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Drive-through COVID-19 testing site launches in Rock Island

The testing is available to all Illinois residents for free and regardless of symptoms.

ROCK ISLAND, Ill. — A COVID-19 drive-through testing site is being launched in Rock Island and will offer testing to any Illinois resident, regardless of symptoms. 

The site will be available from Thursday, September 17 through Sunday, September 20 at the QCCA Expo Center.  This is a state-operated drive-through site and no appointment or doctor referral is needed.

RELATED: Rock Island County no longer at a warning level for coronavirus

To be tested, stay in the car, seated at a working window. Once you're in line for testing you will not be allowed to get out of your car.  There will be walk-up testing services offered; instructions for that service will be provided at the test site.

According to a statement from the Rock Island County Health Department, anyone with symptoms of COVID-19 is encouraged to be tested. That includes fever, cough, shortness of breath, chills, fatigue, muscle aches or body aches, headache, sore throat, runny nose, congestion, nausea, vomiting, diarrhea, or new loss of taste or smell.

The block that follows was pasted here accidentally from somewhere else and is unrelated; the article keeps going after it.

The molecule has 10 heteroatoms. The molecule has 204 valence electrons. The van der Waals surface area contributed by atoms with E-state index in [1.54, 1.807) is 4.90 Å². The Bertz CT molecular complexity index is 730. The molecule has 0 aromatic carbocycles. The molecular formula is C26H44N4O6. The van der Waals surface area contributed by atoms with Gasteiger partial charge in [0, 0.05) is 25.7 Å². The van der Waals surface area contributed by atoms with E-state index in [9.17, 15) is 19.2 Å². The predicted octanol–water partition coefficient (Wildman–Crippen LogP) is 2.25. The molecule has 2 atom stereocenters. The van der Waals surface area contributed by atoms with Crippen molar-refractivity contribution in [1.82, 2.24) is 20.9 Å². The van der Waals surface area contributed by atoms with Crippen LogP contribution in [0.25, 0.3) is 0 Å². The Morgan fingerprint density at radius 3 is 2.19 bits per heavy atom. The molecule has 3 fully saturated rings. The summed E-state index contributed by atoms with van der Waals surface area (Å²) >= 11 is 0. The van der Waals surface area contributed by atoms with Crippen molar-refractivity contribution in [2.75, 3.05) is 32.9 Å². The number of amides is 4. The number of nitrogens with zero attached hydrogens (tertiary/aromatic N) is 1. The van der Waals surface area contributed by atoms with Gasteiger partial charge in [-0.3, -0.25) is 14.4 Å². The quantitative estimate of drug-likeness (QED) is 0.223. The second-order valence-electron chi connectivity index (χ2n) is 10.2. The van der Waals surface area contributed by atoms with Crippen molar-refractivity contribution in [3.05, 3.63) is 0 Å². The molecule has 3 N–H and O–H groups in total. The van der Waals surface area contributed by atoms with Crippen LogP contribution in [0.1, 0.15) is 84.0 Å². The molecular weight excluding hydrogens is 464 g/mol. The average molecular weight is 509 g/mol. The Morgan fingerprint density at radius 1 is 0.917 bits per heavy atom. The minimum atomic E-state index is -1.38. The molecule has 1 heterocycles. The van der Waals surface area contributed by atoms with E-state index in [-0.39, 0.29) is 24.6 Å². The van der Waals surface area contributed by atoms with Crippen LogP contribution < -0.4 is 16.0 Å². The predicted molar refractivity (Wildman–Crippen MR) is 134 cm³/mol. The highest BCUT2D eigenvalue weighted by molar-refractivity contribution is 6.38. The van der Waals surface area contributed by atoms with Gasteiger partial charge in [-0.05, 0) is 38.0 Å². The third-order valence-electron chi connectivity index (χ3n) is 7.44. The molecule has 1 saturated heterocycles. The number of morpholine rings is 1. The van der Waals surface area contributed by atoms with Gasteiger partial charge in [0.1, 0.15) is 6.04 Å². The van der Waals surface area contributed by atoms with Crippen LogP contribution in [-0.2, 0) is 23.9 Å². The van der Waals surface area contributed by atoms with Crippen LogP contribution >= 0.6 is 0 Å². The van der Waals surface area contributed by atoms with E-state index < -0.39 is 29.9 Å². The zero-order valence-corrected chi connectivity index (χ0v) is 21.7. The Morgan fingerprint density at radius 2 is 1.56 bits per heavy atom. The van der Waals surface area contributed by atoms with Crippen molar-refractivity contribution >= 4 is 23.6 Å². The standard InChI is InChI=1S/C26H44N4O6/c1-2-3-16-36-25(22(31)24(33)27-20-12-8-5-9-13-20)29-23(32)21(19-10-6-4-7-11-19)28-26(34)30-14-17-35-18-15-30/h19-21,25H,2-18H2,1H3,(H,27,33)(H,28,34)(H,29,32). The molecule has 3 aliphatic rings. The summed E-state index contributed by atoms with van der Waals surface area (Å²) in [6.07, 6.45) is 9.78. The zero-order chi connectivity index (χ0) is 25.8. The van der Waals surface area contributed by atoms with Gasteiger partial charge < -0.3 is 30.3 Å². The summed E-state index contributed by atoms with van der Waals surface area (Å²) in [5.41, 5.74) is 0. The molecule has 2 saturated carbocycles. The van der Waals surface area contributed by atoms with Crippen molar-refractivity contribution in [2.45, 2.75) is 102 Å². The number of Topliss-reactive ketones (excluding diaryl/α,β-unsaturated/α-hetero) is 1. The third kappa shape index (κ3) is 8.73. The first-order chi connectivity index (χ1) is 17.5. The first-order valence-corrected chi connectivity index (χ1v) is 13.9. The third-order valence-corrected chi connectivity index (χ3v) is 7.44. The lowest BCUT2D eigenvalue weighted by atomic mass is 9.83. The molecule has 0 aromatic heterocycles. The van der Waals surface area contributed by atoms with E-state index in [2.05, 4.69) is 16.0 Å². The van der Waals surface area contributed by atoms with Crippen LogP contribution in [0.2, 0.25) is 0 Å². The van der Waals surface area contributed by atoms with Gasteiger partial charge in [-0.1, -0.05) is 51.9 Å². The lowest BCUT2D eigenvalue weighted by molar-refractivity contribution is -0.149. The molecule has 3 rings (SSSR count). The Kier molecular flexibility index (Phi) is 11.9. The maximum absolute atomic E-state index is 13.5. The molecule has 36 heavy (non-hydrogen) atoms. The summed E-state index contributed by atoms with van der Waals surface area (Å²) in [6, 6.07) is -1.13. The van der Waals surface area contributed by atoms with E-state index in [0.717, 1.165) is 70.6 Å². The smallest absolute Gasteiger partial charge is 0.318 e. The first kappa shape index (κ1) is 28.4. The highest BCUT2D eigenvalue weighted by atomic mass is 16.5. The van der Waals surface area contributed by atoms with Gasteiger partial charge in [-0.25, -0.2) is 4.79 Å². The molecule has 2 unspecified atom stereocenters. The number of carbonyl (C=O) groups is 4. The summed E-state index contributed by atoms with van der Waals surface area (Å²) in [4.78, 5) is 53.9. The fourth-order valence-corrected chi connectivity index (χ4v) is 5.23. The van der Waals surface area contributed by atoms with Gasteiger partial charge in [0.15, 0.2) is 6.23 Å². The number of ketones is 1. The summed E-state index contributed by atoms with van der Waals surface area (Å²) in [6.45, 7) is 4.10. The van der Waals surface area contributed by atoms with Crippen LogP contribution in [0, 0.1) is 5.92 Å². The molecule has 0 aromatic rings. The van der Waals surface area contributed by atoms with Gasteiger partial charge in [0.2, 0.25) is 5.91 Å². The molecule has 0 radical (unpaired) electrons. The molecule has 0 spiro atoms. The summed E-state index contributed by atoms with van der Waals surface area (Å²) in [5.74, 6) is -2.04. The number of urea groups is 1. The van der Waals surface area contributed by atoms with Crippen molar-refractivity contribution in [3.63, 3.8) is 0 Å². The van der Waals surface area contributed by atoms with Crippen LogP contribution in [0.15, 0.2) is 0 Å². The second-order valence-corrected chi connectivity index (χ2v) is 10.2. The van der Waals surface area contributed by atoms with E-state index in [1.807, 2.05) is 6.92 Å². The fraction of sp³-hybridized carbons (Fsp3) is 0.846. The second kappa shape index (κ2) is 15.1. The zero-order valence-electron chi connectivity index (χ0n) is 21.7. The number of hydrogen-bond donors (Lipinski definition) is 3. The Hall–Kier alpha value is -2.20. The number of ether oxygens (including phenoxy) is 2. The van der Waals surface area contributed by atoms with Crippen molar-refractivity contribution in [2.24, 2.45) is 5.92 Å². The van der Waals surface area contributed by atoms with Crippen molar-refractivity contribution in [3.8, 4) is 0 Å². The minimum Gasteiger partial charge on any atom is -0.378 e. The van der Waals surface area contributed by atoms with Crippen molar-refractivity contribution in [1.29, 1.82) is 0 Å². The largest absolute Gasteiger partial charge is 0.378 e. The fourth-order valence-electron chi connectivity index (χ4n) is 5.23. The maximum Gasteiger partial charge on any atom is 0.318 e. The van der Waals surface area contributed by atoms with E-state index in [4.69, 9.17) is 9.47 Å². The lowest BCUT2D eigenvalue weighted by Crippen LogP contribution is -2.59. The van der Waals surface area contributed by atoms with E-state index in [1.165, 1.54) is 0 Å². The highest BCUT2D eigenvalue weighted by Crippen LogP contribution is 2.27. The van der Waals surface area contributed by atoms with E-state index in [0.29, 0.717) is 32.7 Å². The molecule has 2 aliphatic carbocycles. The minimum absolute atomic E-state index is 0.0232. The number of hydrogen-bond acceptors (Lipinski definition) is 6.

The testing is free, but those with insurance will be asked to provide their insurance card.

The testing site is a joint effort between the Illinois Department of Public Health, the Rock Island County Emergency Management Agency, the QCCA Expo Center and the Rock Island County Health Department. 

Chief Operating Officer with the Rock Island County Health Department, Janet Hill, says the site is only open through the weekend because the state team running it is bouncing across Illinois hosting similar tests. The department is advocating for a full-time testing site in the area.

"For the first time in a while, we're actually hearing that the state is understanding that the Quad Cities a real spot," Hill says. "Iowa has among the highest positivity rates in the country, and we have just over 2,700 cases in Rock Island County. And Scott County is right there with us." 

Hill says with more widespread testing, it's possible to keep the positivity rate low and keep the county away from reaching a warning level again.  

"One of the metrics for warning level is positivity rate, and the more tests we have, there's the potential the positivity rate will go down because of more people testing negative," she says. "When you don't have easy access to testing, that means the people who are sickest and showing symptoms are the one getting tested more frequently, so the positivity rate rises."